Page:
In the case of a current request for videocassette and DVD replay in one room, I have proposed the TSU liaise with ICT Services for the secure installation (at our cost) of a suitable replay unit in the room in question.

WiFi access

Now that wireless access to the University network is offered as a service by ICT Services, the Division's 'experimental' services should be made consistent with the University's adopted policies.

There have been requests from Building 1, 5 and 20 for extended wireless (or WiFi) access to the University computer network. The current hotspots in the Division are experimental and do not use the University-sanctioned system for providing students and staff with access to the University network (this requires configuration of ICT Services network switches that the TSU does not have access to). As a network service, WiFi should be the responsibility of ICT Services. Requests for extension of the current provision of services, or the conversion of the Division’s current experimental services to operate under the University sanctioned system should be directed to ICT Services.

Conference support

Providing technical support for conferences is not a standard service offered by the Technical Services Unit.

For the information of the Division, the Technical Services Unit does not offer technical support for conferences, especially those held outside the Division, as a "core" service.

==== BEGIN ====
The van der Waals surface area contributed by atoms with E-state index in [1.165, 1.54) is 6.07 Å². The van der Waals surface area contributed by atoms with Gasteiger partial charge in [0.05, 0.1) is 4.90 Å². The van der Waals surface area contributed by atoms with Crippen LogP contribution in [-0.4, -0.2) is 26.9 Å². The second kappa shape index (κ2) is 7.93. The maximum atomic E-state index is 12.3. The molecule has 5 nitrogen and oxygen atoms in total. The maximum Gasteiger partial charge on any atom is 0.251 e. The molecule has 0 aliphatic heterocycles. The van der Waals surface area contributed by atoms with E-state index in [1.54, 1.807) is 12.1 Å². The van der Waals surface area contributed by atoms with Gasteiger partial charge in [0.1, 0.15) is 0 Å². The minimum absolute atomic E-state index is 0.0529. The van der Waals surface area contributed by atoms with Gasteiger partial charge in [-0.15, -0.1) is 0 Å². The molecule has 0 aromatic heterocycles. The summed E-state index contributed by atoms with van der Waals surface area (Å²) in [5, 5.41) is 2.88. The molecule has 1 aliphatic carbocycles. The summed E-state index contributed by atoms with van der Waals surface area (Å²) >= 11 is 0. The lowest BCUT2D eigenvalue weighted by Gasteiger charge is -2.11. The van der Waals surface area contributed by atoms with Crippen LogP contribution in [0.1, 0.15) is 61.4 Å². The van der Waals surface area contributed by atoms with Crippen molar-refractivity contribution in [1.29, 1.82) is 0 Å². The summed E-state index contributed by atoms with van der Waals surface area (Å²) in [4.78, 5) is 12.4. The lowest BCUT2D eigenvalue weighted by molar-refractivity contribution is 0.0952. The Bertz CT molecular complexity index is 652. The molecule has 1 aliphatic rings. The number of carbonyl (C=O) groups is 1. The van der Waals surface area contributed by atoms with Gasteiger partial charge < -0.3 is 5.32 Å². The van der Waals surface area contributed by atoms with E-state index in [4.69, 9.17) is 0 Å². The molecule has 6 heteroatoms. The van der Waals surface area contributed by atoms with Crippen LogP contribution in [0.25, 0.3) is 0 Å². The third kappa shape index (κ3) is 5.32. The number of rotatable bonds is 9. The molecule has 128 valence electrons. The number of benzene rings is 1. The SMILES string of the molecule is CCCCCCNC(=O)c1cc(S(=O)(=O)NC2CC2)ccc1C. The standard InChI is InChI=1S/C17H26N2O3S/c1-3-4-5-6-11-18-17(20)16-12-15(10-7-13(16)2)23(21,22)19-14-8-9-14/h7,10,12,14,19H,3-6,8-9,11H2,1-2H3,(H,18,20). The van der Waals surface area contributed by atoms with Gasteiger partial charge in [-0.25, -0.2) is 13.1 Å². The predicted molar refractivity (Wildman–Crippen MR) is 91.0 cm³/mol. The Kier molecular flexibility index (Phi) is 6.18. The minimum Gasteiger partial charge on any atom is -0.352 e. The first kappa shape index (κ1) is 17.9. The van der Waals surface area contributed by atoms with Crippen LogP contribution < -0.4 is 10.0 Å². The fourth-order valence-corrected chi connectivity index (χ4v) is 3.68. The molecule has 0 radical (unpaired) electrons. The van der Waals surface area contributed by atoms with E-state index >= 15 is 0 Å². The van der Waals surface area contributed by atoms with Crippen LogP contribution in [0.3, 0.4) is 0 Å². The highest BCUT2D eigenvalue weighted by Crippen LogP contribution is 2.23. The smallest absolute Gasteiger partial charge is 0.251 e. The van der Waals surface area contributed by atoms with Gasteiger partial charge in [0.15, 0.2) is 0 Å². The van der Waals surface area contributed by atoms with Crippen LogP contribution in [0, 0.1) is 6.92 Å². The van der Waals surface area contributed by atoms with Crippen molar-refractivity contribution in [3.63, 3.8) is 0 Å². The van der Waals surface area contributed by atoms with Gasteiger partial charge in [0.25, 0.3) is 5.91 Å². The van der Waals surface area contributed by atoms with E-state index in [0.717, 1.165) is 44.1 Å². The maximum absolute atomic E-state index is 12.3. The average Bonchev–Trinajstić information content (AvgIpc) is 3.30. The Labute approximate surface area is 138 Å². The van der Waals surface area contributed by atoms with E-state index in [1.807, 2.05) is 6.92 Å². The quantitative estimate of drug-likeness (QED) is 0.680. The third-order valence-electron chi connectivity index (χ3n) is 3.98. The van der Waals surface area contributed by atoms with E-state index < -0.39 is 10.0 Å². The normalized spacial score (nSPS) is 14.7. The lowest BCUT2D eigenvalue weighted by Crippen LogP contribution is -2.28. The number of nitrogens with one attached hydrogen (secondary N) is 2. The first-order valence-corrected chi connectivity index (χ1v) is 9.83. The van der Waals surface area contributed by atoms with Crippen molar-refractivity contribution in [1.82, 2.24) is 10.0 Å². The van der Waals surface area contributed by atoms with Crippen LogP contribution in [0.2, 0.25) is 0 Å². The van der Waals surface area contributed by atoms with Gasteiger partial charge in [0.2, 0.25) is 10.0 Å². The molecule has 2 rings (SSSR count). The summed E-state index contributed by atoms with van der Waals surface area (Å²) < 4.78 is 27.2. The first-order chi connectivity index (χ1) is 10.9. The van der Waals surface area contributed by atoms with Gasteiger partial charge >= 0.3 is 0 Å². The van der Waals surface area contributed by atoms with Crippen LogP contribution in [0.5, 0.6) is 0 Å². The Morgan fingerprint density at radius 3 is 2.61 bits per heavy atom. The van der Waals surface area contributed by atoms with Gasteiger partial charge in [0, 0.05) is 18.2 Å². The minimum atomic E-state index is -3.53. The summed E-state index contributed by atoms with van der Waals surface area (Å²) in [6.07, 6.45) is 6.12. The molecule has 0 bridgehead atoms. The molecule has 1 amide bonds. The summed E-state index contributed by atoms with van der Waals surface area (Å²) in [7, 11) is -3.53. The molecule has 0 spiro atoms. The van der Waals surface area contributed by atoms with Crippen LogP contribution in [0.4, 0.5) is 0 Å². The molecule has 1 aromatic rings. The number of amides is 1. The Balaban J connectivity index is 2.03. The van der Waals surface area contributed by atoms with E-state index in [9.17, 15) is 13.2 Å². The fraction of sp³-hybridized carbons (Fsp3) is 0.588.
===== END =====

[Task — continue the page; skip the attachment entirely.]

Venues outside the Division are usually serviced by arrangements through the venue managers and offered on a fee for services required basis. TSU is uncomfortable about being asked to circumvent these arrangements.

TSU staff may be available on at least a cost-recovery basis should their other work commitments allow, and they agree to participate. Should TSU agree to provide any support, a written agreement will be developed showing in detail what the TSU is to provide, and the responsibilities of the conference organisers. It will not co-ordinate any arrangements directly with conference delegates, but will only deal with one liaison person nominated by the conference organisers regarding any particular requirements. TSU will set up and take down equipment and ensure it is operational to an agreed level. It will not operate or provide assistance to delegates in using any equipment unless there is a fault.